What about using your own laptop to shop while you’re out? It’s one thing to hand over a credit card to get swiped at the checkout, but when you have to enter the credit card number plus expiration date plus the CVV 3-digit code on the back into a shopping site while sitting in a public cafe’, you’re giving an over-the-shoulder snooper plenty of time to see the goods.
Think like a gangster: Sit in the back, facing the door. Use sites that you trust that already have your credit card stored, so you don’t have to pull it out for more than a cake and coffee. Better yet: rather do your online shopping from home.
Most reputable retailers have Apps that allow you to shop. There’s no real need to be any more nervous about shopping on a mobile device than online. Simply use apps provided directly by the retailers, like Amazon and Takealot, even Mr Delivery or Checkers. Use the apps to find what you want and then make the purchase directly, without going to the store or the website.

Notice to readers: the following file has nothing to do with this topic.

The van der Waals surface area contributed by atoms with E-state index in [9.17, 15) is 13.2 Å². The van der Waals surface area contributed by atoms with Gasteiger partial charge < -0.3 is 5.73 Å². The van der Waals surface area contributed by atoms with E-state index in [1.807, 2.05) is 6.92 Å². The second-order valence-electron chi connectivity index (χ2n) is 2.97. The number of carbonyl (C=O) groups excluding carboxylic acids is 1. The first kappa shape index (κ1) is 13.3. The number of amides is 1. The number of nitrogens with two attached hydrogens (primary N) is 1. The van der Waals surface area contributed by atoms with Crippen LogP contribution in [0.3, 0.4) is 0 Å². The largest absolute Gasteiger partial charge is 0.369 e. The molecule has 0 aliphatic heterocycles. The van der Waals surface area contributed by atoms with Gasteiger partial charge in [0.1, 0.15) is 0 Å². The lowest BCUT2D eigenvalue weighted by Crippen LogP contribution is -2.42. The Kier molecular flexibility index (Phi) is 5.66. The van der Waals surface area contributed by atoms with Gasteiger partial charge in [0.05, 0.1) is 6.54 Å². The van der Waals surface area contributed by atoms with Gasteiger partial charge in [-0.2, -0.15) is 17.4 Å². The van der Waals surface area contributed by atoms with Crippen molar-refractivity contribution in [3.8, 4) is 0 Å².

2 step verification
When possible, use a 2 step verification which is where you add an extra layer of security to your account in case your password is stolen. After you set up a 2-Step Verification, you’ll sign in to your account in two steps using:
- Something you know, like your password
- Something you have, like your phone
- A OTP or One Time Pin sent to your e-mail or cell phone number.
This is also used at times when you are purchasing via your banking app and is just another layer of protection for you.
Whatever you do and however you shop,
it is important to be vigilant. If you suspect that something is not right,
then report/complain to both your bank and the Retailer involved.
This will ensure that you keep safe and secure.
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If you are urgently needing assistance,
please contact an IT company in your area
or contact your children or grandchildren who may be able to assist
Sources:14 Tips for Safe Online Shopping | PCMag